The Facts About Plagiocephaly and Torticollis
In honor of National Plagiocephaly & Torticollis Awareness Day on March 20th, we are revisiting what these conditions are and options to prevent and treat them.
Understanding Torticollis and Plagiocephaly
Torticollis is the third most common congenital musculoskeletal condition in newborns.1 It occurs when the muscles in a baby’s neck become stiff or tight, causing the baby’s head to tilt to one side and limiting range of motion. Often, the presence of neck and facial asymmetry is visible at birth or the first week after birth. Torticollis may result from placement in utero or during the birth process, or it may also appear when a baby’s head stays in one position for long periods of time.
Plagiocephaly, also known as “flat head syndrome”, is when a baby develops a flattening on the back or side of the head. While no child (or adult) has a perfectly symmetrical head, there are ranges of normal development. The majority of cranial asymmetries will correct on their own during the first weeks of life. However, a head shape that is not getting better, or may be getting worse, should be evaluated. Similar to torticollis, this condition may appear when a baby’s head stays in one position for long periods of time.
Ask the Expert: Torticollis and Plagiocephaly
We sat down with one of the nation’s leading cranial specialists Katie Toth, CPO, to answer some of the most common questions about torticollis and plagiocephaly.
Tips to Help Prevent or Lessen Symptoms of Torticollis and Plagiocephaly
- Change your baby’s sleeping position. Position your baby on their back and consider placing your baby’s head to sleep in one direction on even days and the opposite direction on odd days.
- Provide your baby with plenty of tummy time when awake. This helps build an infant’s neck, shoulder, and core muscles.
- Move your baby’s mobile to different ends of the crib to encourage looking in different directions.
- Lessen the time your baby spends in swings and carriers, and avoid leaving your baby in one position for long periods of time.
Treating Torticollis and Plagiocephaly
Torticollis is treated by a physical therapist and is best treated as early as possible to resolve the muscular imbalance. Your physical therapist will set up a treatment plan for you and will also monitor for signs of plagiocephaly. Depending on severity, plagiocephaly is treated with tummy time and repositioning, or a cranial remolding orthosis.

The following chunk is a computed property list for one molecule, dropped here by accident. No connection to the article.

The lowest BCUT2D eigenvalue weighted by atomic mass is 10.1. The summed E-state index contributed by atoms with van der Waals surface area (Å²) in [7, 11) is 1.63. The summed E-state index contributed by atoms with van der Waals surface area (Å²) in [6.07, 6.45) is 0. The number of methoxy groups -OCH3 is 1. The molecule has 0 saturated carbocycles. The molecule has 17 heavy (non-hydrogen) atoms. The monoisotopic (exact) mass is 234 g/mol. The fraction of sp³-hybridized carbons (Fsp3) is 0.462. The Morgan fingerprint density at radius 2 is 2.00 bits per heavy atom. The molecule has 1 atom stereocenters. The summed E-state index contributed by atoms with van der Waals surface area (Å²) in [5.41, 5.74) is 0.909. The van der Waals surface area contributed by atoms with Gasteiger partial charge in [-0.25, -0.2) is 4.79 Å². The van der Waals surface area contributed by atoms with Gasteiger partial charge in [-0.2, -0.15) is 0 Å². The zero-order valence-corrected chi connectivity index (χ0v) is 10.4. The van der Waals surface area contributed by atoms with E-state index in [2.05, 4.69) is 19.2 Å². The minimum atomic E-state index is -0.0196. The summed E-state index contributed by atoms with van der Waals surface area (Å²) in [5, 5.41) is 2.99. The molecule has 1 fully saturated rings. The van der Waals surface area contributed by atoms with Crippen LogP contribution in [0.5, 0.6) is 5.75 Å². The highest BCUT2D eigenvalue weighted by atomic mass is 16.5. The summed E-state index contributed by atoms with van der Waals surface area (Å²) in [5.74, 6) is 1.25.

Babies who are prescribed a cranial remolding orthosis, also known as a cranial helmet or cranial band, are often required to wear the device for 3-6 months, depending on the severity at the beginning of treatment and baby’s age. It works by gently preventing excessive growth in the direction that is most prominent, while leaving open spaces for the flattened areas of the baby’s head to grow, forming a rounder, more even/symmetric shape.
Why Ava Wears a Helmet
At just 1-month old, Leneé Vet noticed a flat spot on the back of baby Ava’s head. Shortly thereafter, she was diagnosed with plagiocephaly and torticollis. With the help of a cranial helmet and her care team, Ava’s head is gradually growing into a more symmetrical shape.
Wearing & Caring for Your Baby’s Cranial Helmet
If your baby has already been diagnosed with plagiocephaly and/or torticollis and is being treated with a cranial remolding orthosis, watch this video to learn how to apply, remove, care for, and clean the helmet. You’ll also learn more about what to expect during the treatment journey, including the wearing schedule.
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With over 200 specialists at more than 260 locations nationwide, Hanger Clinic’s network of Cranial Asymmetry Remolding Experts (CARE Network) helps ensure patients and families receive access to unparalleled care and expertise.
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